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If you work while you have a disability, SSDI may award you

If you qualify for benefits with Social Security Disability Insurance (SSDI), you receive government support for your disability or blindness. The program allows you to focus on maintaining your health while United States’ workers’ contributions provide you money to sustain yourself.

If you choose to work, although you suffer from a disability, you may prove eligible for work incentives through the SSDI program. Essentially, the government will continue to aid in your financial well being, all while you work part-time or full-time. The SSDI work incentives program works to help individuals have a sense of positive responsibility and the feeling of contribution by holding a job, but the program still provides benefits.

Work incentives for disabled people

If your disability inhibits your ability to work, the government provides for you through Social Security. However, if your clinically disabled, and you choose to work a job, you will not be punished by the government removing your SSDI benefits.

The incentive program allows you to have income from a position and still receive Medicare or Medicaid. The Social Security Administration (SSA) works to give those suffering from a disability the opportunity to work while providing for them. The SSA bypasses counting your income and adjusts your SSDI payments accordingly. The government will always ensure that you can sustain yourself based on both your income and government aid.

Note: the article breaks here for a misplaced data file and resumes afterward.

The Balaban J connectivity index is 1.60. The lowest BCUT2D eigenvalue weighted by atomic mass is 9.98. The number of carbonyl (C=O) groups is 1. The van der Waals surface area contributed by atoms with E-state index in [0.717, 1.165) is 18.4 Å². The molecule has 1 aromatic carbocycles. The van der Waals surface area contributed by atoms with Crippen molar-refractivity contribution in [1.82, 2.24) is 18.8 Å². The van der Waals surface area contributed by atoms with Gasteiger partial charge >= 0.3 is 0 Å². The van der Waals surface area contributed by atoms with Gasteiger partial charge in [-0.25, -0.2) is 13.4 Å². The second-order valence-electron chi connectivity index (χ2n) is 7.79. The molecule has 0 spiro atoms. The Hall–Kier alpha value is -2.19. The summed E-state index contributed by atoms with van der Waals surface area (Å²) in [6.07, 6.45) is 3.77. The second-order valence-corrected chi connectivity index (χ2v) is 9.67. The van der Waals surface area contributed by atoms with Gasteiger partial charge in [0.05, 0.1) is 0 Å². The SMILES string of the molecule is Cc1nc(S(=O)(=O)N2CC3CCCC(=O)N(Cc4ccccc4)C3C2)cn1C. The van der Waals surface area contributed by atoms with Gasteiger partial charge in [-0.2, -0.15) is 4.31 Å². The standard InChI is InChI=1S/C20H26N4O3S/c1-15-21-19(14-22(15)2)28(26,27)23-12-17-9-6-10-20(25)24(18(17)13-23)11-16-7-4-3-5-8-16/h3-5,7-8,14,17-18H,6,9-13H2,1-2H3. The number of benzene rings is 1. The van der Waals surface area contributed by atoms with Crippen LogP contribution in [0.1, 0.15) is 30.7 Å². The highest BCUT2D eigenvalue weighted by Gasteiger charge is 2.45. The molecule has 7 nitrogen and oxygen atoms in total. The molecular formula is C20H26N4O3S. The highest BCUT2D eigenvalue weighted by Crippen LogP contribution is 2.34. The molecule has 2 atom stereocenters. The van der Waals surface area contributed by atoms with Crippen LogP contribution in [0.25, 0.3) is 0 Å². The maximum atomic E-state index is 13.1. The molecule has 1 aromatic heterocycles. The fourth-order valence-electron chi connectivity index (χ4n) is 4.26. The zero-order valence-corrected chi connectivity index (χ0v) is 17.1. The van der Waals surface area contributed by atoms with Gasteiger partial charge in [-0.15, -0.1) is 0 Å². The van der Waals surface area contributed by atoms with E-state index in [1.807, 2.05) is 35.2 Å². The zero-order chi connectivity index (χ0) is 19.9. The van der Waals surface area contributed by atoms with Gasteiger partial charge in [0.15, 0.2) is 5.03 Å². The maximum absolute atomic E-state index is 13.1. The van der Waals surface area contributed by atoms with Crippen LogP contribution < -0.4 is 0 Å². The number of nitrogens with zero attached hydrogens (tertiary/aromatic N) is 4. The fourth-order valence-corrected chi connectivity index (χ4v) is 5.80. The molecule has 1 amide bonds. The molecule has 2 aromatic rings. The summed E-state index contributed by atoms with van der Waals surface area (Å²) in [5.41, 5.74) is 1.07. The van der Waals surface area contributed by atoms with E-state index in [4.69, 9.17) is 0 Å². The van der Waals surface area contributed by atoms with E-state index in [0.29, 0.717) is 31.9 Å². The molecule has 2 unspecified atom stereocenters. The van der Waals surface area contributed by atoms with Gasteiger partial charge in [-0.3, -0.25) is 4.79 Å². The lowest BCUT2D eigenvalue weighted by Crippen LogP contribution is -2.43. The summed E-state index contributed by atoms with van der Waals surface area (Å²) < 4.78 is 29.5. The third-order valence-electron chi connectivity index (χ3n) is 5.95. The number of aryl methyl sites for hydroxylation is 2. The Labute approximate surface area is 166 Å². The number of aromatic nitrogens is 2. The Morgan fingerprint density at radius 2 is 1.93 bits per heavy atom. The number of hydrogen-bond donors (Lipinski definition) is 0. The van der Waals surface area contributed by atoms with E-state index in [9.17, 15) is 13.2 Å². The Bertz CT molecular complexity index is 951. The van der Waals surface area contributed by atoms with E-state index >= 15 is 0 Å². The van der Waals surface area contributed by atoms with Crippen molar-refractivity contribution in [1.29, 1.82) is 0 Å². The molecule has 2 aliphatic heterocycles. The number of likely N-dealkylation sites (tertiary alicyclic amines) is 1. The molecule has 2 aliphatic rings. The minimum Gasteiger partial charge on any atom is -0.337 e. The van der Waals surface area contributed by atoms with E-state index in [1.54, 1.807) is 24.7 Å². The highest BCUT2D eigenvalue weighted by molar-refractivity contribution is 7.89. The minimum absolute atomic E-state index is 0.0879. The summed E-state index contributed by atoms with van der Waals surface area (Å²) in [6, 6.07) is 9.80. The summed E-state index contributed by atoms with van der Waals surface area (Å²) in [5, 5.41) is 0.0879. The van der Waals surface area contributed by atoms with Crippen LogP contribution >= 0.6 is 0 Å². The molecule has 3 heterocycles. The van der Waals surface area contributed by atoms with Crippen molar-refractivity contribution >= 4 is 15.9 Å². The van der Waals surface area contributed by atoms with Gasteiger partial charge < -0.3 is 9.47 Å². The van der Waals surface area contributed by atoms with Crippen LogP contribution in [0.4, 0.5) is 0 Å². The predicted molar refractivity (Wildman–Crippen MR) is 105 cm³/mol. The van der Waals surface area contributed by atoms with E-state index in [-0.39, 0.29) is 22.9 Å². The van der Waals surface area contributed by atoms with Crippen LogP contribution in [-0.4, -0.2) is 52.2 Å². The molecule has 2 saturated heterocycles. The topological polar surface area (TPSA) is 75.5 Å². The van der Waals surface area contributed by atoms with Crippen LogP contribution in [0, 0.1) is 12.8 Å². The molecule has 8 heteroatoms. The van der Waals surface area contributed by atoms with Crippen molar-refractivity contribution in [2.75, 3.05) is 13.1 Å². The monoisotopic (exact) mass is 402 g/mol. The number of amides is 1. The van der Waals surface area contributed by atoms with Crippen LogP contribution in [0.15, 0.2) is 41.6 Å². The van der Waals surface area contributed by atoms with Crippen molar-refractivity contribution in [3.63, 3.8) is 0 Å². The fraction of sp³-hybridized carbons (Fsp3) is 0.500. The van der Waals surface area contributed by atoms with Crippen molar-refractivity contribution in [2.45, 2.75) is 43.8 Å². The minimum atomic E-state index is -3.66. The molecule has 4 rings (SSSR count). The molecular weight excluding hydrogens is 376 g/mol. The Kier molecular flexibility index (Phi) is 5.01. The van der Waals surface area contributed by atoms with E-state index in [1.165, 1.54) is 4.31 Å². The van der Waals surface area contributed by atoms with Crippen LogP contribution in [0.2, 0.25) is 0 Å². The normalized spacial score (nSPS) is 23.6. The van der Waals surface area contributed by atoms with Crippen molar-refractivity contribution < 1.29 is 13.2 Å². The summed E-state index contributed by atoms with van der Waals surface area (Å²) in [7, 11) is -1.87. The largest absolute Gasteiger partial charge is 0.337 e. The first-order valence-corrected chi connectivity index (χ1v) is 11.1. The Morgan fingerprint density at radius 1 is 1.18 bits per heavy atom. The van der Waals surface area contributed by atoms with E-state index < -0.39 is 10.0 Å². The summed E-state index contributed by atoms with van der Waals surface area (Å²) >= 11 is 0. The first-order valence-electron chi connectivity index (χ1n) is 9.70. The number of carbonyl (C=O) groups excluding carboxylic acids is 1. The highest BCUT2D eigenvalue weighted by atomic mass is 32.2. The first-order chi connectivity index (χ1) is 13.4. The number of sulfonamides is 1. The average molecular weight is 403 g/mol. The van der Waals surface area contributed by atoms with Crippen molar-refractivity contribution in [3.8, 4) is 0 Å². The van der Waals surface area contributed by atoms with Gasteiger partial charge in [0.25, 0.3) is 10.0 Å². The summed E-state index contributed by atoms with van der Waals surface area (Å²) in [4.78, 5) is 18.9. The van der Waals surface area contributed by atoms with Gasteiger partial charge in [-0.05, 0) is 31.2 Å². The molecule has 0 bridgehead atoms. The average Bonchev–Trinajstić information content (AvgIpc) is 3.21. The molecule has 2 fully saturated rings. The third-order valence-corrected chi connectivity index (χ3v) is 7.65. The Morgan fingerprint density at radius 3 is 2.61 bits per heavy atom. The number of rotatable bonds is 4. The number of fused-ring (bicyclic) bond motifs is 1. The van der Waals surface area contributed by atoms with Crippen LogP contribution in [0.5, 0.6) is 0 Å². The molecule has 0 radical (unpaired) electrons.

The trial work period and SSDI

The trial work period of SSDI gives you the ability to decide whether working will work for your unique disability situation. During this period, you will receive full SSDI benefits along with your income, and the trial can last up to 9 months.

Just because you receive SSDI benefits does not mean you cannot work, nor does it mean that you lose all benefits if you have income. The government recognizes that living with a disability is difficult, so the United States program works to ensure you receive accurate benefits.

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Ronald E. Smith, P.C.

criminal defense & Social security disability law

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